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13 Dec 2018

Revealed: The Real Reason Why CBN Sanctioned MTN, Banks

In March 2018, CBN’s banking supervision department opened investigations into allegations that the four banks were complicit in a string of illicit transfers on behalf of some MTN offshore shareholders between 2007 and 2015.

Findings in an extract from CBN report seen by PREMIUM TIMES showed MTN conspired with the four banks to repatriate billions of its profits from Nigeria, part of which were later returned to the country as imported capital by shareholders.

Details of the findings showed Standard Chartered facilitated the repatriation of about $3.45bn; Stanbic-IBTC ($2.63bn); Citibank ($1.77bn) and Diamond ($348.9mn) over the period.

But, the purported imported capitals were recorded in MTN’s books and the banks’ as ‘new investments’ imported into Nigeria in the form of cash inflows and equipment.

MTN claimed the ‘investments’ were in accordance with its shareholders’ agreement reached at its board meeting of November 8, 2007. But, CBN considered them irregular.
Specifically, the report said the irregular transactions involved some MTN shareholders who claimed to have brought into Nigeria about $402.59 million of ‘new investments.’

In November 2007, CBN said MTN, through Standard Chartered, requested approval to convert its shareholders’ loan to preference shares.

CBN said an approval-in-principle was granted. But, a final approval was subject to fulfillment of certain conditions in the Foreign Exchange (Monitoring and Miscellaneous Provisions) Act, 1995 and the Foreign Exchange Manual, 2006.

The conditions required the submission to CBN evidence of legal compliance with the implementation of the board resolution on the loan conversion.

The other condition was the provision of an undertaking by Standard Chartered not to remit to MTN’s shareholders either interest or principal repayment from the date of the loan until they were converted to preference shares.

CBN said neither MTN nor Standard Chartered met these conditions.

Consequently, the final approval of the request to convert MTN shareholders’ loan/investment to preference shares was withheld.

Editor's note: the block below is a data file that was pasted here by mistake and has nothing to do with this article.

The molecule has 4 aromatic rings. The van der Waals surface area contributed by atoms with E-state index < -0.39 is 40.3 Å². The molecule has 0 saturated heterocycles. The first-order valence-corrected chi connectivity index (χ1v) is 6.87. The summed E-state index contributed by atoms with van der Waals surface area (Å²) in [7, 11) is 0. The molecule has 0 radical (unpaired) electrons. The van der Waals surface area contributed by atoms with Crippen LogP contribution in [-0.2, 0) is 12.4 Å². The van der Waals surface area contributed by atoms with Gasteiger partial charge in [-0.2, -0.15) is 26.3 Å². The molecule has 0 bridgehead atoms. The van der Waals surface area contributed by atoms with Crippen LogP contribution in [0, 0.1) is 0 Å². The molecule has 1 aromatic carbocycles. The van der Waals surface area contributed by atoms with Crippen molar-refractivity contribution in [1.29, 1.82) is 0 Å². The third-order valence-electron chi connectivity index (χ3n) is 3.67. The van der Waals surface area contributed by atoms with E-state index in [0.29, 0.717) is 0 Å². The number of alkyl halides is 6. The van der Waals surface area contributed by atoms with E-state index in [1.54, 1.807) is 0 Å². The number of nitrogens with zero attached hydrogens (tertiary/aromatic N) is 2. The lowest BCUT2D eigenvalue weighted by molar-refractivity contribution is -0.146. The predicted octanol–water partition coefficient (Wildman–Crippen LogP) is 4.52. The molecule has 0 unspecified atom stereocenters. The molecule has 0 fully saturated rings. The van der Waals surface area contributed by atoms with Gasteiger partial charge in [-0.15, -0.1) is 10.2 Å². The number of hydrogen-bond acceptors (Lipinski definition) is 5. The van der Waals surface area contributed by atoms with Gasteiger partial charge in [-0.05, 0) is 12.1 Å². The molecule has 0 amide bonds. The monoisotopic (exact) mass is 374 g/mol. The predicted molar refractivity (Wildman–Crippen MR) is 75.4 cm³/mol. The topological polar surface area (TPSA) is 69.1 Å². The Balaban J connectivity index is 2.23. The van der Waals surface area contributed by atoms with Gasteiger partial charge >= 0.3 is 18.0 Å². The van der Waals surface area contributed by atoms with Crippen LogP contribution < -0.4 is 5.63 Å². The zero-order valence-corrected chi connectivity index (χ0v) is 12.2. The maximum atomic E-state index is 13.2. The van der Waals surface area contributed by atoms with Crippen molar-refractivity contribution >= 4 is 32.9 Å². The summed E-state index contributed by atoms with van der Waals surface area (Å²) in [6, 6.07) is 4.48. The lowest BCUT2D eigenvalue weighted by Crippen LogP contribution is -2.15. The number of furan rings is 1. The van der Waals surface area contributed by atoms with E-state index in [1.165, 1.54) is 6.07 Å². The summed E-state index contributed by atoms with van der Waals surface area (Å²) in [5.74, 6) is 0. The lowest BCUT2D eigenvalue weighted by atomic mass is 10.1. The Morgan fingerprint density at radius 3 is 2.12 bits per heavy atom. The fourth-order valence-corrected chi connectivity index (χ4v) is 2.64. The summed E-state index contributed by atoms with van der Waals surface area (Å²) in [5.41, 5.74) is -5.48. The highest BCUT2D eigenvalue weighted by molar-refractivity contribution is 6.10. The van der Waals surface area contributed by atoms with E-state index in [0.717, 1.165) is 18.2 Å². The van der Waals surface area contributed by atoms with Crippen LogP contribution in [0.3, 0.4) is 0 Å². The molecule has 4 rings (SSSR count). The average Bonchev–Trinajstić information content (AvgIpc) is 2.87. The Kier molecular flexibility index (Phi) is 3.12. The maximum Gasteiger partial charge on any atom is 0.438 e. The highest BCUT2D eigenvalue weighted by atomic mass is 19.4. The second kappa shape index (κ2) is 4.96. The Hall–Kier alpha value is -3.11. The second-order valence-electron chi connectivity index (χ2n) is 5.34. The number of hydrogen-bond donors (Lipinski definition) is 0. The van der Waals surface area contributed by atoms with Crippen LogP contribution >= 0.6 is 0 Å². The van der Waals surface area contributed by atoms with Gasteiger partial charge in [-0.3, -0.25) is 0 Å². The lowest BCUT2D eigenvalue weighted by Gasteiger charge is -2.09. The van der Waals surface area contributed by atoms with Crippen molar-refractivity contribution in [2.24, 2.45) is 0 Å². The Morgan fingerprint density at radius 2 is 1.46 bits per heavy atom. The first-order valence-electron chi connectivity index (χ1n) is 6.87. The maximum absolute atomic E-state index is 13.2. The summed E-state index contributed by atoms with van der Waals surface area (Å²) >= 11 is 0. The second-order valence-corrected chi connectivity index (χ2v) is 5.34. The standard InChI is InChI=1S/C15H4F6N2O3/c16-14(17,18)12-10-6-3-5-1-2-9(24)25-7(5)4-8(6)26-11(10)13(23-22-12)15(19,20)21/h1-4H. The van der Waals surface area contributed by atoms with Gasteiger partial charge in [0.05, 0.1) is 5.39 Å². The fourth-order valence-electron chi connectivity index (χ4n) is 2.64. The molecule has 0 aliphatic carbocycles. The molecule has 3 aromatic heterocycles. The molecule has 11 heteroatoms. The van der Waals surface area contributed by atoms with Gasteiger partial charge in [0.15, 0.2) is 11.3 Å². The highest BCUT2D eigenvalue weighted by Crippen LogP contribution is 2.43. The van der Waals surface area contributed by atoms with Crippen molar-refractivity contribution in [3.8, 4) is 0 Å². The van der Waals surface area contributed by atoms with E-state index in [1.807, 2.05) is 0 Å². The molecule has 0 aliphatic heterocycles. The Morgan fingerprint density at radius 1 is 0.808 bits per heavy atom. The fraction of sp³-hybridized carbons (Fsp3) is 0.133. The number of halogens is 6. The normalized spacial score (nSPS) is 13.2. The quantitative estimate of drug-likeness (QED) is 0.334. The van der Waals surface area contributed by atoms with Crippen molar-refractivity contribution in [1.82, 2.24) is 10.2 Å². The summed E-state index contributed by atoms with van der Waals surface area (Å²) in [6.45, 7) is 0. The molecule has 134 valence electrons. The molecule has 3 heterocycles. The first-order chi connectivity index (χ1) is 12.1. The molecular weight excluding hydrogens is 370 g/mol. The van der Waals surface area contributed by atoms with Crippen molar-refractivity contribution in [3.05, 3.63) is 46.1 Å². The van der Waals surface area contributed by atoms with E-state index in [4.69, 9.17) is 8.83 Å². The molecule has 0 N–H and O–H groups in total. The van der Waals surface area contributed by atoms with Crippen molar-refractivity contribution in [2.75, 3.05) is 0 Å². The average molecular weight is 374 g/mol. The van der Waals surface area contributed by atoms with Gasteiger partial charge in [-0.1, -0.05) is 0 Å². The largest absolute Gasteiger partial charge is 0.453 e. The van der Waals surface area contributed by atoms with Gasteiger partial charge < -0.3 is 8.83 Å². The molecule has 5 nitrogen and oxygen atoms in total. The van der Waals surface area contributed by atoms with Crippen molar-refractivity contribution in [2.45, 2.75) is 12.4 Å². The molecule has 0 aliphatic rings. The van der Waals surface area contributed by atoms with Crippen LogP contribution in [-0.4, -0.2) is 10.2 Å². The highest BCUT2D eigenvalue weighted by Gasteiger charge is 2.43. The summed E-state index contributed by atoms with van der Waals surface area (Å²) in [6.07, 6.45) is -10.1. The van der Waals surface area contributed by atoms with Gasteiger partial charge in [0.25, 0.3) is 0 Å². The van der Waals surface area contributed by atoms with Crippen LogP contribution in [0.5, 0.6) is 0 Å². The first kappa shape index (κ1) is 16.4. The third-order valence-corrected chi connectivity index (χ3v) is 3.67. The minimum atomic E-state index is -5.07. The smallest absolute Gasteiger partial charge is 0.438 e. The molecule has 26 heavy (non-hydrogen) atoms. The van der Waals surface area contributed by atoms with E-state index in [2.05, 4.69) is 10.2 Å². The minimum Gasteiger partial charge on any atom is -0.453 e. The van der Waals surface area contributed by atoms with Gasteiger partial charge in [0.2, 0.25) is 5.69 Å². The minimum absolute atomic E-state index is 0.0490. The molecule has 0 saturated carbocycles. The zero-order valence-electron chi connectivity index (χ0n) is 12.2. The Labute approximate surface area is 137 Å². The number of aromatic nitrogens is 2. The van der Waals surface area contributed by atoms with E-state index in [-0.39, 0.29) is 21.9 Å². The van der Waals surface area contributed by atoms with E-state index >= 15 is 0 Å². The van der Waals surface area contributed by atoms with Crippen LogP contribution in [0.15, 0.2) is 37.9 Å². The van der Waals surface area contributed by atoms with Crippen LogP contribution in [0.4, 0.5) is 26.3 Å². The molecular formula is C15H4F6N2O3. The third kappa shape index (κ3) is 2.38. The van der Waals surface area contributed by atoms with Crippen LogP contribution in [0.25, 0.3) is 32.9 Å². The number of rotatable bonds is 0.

But, MTN still proceeded to authorise Standard Chartered to issue Certificates of Capital Importation (CCIs) to convert the shareholders’ loan to preference shares, in defiance of regulations.

CBN spokesperson Isaac Okorafor said all CCIs issued by the four banks in respect of those transactions failed to comply substantially with stipulated foreign exchange regulations.

The main grouse of CBN, he pointed out, was that the repatriation of MTN’s profits over the period and the attempt to convert the ‘new investments’ to preference shares (interest-free loans) were not approved.

The report said all CCIs were issued outside the mandatory 24 hours of receipt of shipping documents required by the monetary, credit, foreign trade and exchange policy guidelines for fiscal years 2012 and 2013.

Besides, all CCIs were not accompanied with indemnity letters to the CBN against double remittances and transaction history, in line with regulatory requirements.

Besides, following the publication of MTN’s financial statement for the year ended December 31, 2007, the report said about $399.59 million was recorded as investments from shareholders’ loan and about $2.996 million as equity.

However, CBN said a routine regulatory review by its auditors revealed only about $59.4mn was imported by some offshore investors into Nigeria as shareholders’ loan, and about $343.15mn as equity.

The contradictions, the CBN noted, constituted a “rendition of false returns”. But, Standard Chartered, in responding to a regulatory inquest by CBN on December 10, 2009, described it as an “unintended omission.”

Tope Fasua, an economist and CEO, Global Analytics Consulting Limited, described the transactions masterminded by MTN as “complicated”, “more like round-tripping of profits generated from Nigeria.”

“What MTN did was clearly share manipulation, by taking profits from Nigeria and bringing the same back as cash inflows and equipment. It was purely round-tripping money from Nigeria and not allowing it to go into the foreign exchange market,” Mr Fasua told PREMIUM TIMES.

According to Mr Fasua, MTN’s attempt to convert the funds into preference shares was a way of bringing “diluted funds”, such that in the event of liquidation, it will easily take out its equity before other shareholders.

“Multinational corporations, particularly those engaging in opaque business deals, often prefer preference shares, perhaps to fend off hostile takeovers, as dividend payments on preference shares are always consistent and value stable,” he said.

MTN officials declined to comment for this story.

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